Everything about storing canned goods

These days, the prospect of having a good supply of canned goods seems quite enticing, truth be told. With the advent of this new virus, you may want to stay within your homes for prolonged periods of time. And having canned goods around is always a good way to ensure that you don’t have to go out of your way for food. However, storing canned goods is not as easy as it sounds. There are good and bad places to store them. For example, you don’t really want to store them in dorm room storage solutions but you may want to free up some space in your pantry. This article is going to explore where and how is the best way to store canned goods.

How to go about storing canned foods?

Here are some considerations that we will be going over:

  • Storing canned goods in the pantry
  • Keep canned goods in the refrigerator
  • Can canned goods be kept in the freezer?
  • How long does canned food last and how to tell when it has gone bad?
kitchen
Store your canned goods in the pantry!

Storing canned goods in the pantry

Your pantry is the default place for cans. However, the storing place will largely depend on the condition of the cans. We will divide their condition into two categories:

  • Unopened – These cans can safely go into the pantry, provided that they have no dents. The issue with cans that have dents is that dents themselves can cause holes in the can, on a microscopic level. But this is enough for the can to be compromised. The air will go in the environment that is supposed to be sealed and spoil the contents. It is best to use up dented cans straight away, provided they are still good. However, if you have a lot of canned goods, and you have no space in your pantry, you can also hire storage services and store your goods in one of the nearby storage units.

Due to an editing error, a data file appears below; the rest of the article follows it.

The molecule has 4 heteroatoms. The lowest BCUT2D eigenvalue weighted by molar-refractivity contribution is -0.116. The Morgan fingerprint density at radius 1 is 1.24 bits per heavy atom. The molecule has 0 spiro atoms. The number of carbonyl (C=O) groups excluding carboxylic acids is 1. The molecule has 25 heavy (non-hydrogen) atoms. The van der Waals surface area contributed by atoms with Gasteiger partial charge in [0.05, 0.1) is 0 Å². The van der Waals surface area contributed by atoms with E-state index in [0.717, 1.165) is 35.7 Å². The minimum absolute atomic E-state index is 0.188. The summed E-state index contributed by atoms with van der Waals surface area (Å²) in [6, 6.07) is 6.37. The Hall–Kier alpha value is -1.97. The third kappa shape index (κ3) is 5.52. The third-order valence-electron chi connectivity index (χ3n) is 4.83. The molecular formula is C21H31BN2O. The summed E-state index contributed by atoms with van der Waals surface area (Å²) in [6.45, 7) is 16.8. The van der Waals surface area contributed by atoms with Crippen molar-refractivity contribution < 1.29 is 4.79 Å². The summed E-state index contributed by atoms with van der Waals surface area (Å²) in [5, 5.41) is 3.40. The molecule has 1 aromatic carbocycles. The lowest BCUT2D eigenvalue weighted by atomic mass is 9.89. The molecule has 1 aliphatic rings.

• Opened – You never want to store open cans in your pantry. Your best bet is to either consume their contents straight away or to place them inside a really cool environment, such as a fridge or a freezer.

 

 The refrigerator

And when it comes to placing your canned items within a refrigerator, we again have similar categories:

  • Unopened – You don’t need to put these in the fridge, simply store them in the pantry. They are safe to store and do not require the extreme coolness of the fridge.
  • Opened – This is what you use the fridge for. However, there are some considerations. You never want to simply slam the can with half of its contents into the fridge and forget about it. There is a disease that is called “botulism“, which is somewhat related to improperly canned foods. While there is not that much risk involved in commercially canned foods, which are held to the highest standard, it is something to ponder if you are canning your own food. Also, once the can is open and its contents exposed to the air, it will spoil quicker. But the main reason for not storing open cans in the fridge is that some of the coatings on the can may get corded by the food itself. In these cases, the food will taste really bad. This is especially true with any food of high acidities, such as tomatoes for example. Bottom line is, do not store open cans in the fridge. Remove the contents, alongside any residue such as brine or water. After that place the food inside an airtight container. That is how you properly store food in the refrigerator.